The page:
Questions to ask:
* What do you think?
* In what circumstances can journalists break the law for a greater good?
* Should journalists be legally responsible for their actions when they break laws for a greater good?
* How important is accountability/transparency in such situations?
* Is this posting fair in mentioning the News Corp. connection to Sky News?

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Facebook, public relations firm caught trying to (anonymously) slam Google

The Daily Beast’s Dan Lyons and USA Today called out Facebook and its (now-former) public relations agency, Burson-Marsteller, for trying to hide its hand while asking reporters to look into negative reports about Google’s efforts at social media.

When one blogger asked who was Burson-Marsteller’s client, the PR firm wouldn’t say.

The PRSA Code of Ethics calls this is a no-no: “Reveal the sponsors for causes and interests represented.”

The PR firm said in a brief statement that the incident wasn’t usual operating procedure, noting that  “we need to adhere to strict standards of transparency about clients.” You won’t see the word “apologize” in the statement. It did not fire the people involved (both former journalists) and said it would remind its workers that transparency is key.

The Daily Beast says either Facebook or the PR firm is lying about who decided not to tell reporters that Facebook had hired the company.

The Chartered Institute of Public Relations said such activities are, increasingly rare, noting that taking on a competitor “worked best when done through ‘open dialogue’.”

Slate’s Jack Schaffer says people should not make too big a deal out of what happened, but not because it was a tiny breach of ethics:

In a perfect world, PR firms should always identify their client whenever whispering or speaking loudly, so five demerits and three days of timeout for Burson-Marsteller. But reporters are not innocent, naïve, delicate flowers. Every reporter approached by PR firms knows that the primary focus of PR firms is to push lies. If PR people were being paid to push the truth, they’d be called reporters.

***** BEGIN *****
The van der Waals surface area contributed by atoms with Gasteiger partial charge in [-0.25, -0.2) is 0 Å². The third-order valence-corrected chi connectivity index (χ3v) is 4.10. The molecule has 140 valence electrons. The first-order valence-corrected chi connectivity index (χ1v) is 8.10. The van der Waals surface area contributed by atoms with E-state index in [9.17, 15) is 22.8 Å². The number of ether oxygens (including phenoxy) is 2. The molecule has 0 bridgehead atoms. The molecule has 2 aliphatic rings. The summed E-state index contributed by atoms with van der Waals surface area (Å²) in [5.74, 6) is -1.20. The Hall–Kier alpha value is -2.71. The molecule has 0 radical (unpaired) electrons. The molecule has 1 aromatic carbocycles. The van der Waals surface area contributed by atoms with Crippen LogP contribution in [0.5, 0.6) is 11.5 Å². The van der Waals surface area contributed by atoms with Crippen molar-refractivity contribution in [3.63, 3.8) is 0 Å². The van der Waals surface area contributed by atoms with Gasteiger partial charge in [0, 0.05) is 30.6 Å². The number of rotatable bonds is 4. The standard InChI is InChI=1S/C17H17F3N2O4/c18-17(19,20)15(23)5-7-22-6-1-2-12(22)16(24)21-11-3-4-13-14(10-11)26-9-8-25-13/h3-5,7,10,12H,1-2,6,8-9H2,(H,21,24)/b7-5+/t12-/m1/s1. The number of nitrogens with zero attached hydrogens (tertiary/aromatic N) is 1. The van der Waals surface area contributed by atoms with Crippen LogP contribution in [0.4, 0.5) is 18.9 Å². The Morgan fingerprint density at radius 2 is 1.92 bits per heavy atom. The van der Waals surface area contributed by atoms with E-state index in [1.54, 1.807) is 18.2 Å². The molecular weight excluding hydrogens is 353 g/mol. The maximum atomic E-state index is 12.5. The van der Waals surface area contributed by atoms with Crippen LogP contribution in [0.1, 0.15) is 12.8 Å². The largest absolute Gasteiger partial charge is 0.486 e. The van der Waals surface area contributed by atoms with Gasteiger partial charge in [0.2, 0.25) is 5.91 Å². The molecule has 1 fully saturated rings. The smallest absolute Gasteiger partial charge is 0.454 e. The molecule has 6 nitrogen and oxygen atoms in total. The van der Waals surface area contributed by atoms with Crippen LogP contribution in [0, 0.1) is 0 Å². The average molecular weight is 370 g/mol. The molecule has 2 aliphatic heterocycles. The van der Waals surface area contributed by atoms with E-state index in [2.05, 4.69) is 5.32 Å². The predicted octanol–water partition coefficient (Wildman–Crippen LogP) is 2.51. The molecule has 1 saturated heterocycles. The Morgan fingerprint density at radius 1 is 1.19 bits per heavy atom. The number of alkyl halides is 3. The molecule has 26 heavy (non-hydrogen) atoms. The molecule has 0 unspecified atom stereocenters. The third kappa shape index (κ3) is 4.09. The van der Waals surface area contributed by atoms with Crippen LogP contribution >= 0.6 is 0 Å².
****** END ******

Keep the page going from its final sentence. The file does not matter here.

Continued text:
And PC Magazine’s John Dvorak, who has been writing about technology for decades, says this is nothing new. He predicts that we can expect more of this as PR firms and companies try to pitch bloggers who may not be as sophisticated about such things.

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No media ethics in discussion of what’s legal in advertising

Advertising Age reminds its readers of “Nine Things You Can’t Do in Advertising if You Want to Stay on the Right Side of the Law,” which turns into a reminder that there’s a legal distinction between puffery and a false claim. (Summary: Lie and the government will smack you down. BS all you want.)

The AdAge piece provides multiple examples of ads that meet (and fail to meet) requirements of the National Advertising Division of the Better Business Bureau, and notes that failure to follow the division’s rulings “can result in government action.”

Nowhere in the article do you find the word “ethics,”  which suggests to us that  just because something like puffery is legal doesn’t mean it’s necessarily ethical.


  • How does this topic tie into the questions “Why not follow the rules?” (from Chapter 2) and “What’s it worth?” (from Chapters 7 and 9).
  • Chapter 7 of Doing Ethics in Media looks at puffery under the context of the correspondence theory of truth ( p. 209). Why? What theory of truth can best handle the idea of puffery as an ethical form of influence?
  • If you were in charge of regulating advertising, would you add tighter restrictions on puffery, loosen restrictions, or keep it about the same? Why?
  • If you believe that puffery is fine for advertising, then should it be fine for other forms of communication, such as journalism? Why or why not?